Donnelly V, Fynes M, Campbell D, Johnson H, O'Connell PR, O'Herlihy C. Obstetric events leading to anal sphincter damage

Department of Obstetrics and Gynaecology, University College Dublin, National Maternity Hospital, Ireland.
Obstetrics and Gynecology (Impact Factor: 5.18). 01/1999; 92(6):955-61. DOI: 10.1016/S0029-7844(98)00255-5
Source: PubMed


To identify the obstetric factors relating to anal sphincter injury at first vaginal delivery by prospective cohort study of primiparous women.
We compared the results of a bowel function questionnaire and anal vector manometry before and 6 weeks after delivery in 184 primiparous women. Postpartum, pudendal nerve conduction latency was measured in all women, and anal endosonography was performed in 81 with altered fecal continence or abnormal physiology.
Sixteen (9%) women, none of whom had altered fecal continence, were delivered by cesarean. After vaginal delivery, 42 of 168 (25%) women had impairment of fecal continence and 76 of 168 (45%) women had abnormal anal physiology. Instrumental vaginal delivery was associated with an 8.1-fold (95% confidence interval [CI] 2.7, 24.0; P < .001) risk of anal sphincter injury and a 7.2-fold (95% CI 2.8, 18.6; P < .001) risk of symptoms. Duration of the second stage of labor beyond 60 minutes led to a 1.7-fold (95% CI 1.14, 2.48; P;< .01) risk of anal sphincter injury and a 1.6-fold (95% CI 1.03, 2.6, P = .01) risk of symptoms. Epidural analgesia, used in 58% of vaginal deliveries, prolonged the second stage of labor (P = .004; odds ratio [OR] 7.7; 95% CI 4.0, 14.7) and was associated with increased risk of sphincter injury (P = .02; OR 2.1; 95% CI 1.1, 4.0) and of symptoms (P = .02; OR 2.0; 95% CI 1.1, 3.7).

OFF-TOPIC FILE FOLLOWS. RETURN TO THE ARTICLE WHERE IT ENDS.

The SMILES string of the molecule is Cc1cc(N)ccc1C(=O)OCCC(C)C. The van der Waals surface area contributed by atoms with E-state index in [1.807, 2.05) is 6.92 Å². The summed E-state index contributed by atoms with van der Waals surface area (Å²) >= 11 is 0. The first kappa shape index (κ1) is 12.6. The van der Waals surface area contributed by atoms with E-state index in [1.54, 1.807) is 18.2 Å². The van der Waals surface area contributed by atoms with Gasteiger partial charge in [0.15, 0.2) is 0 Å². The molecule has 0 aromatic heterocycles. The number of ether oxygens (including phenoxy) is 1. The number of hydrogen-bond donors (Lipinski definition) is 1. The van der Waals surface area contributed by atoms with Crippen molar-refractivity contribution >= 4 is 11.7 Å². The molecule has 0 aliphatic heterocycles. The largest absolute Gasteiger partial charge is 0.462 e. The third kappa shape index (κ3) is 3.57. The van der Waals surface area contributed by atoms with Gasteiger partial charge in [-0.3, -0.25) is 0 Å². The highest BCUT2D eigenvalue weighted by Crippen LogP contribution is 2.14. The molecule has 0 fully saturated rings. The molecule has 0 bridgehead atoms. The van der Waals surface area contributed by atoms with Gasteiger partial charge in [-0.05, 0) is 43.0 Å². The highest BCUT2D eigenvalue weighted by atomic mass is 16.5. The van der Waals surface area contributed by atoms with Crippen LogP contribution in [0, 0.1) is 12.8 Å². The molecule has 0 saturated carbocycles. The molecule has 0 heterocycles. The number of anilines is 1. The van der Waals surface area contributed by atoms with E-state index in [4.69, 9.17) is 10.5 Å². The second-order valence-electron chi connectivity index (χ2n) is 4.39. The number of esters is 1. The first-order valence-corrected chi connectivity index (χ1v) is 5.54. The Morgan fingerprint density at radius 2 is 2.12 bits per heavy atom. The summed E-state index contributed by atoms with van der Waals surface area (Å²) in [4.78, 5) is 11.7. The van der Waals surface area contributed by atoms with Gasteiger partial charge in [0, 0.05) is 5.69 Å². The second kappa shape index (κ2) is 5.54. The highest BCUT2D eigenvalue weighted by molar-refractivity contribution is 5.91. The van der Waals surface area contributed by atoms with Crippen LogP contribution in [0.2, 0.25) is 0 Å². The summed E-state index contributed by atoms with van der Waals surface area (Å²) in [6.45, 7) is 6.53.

Instrumental delivery and a second stage of labor prolonged by epidural analgesia are the obstetric factors that pose the greatest risk of injury to the anal sphincter mechanism in primiparous vaginal delivery.

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    • "Fecal incontinence in woman is known to be related to childbirth. The reported frequency of incontinence of stool in primiparous women ranges from 2 to 6% [MacArthur et al., 1997; Donnelly et al., 1998], and incontinence for either stool or £atus from 13 to 25% [Zetterstrom et al., 1999; Signorello et al., 2000]. After severe perineal laceration, the rate of anal incontinence rises to between 17 and 62% [Crawford et al., 1993; Sultan et al., 1993; Eason et al., 2002]. "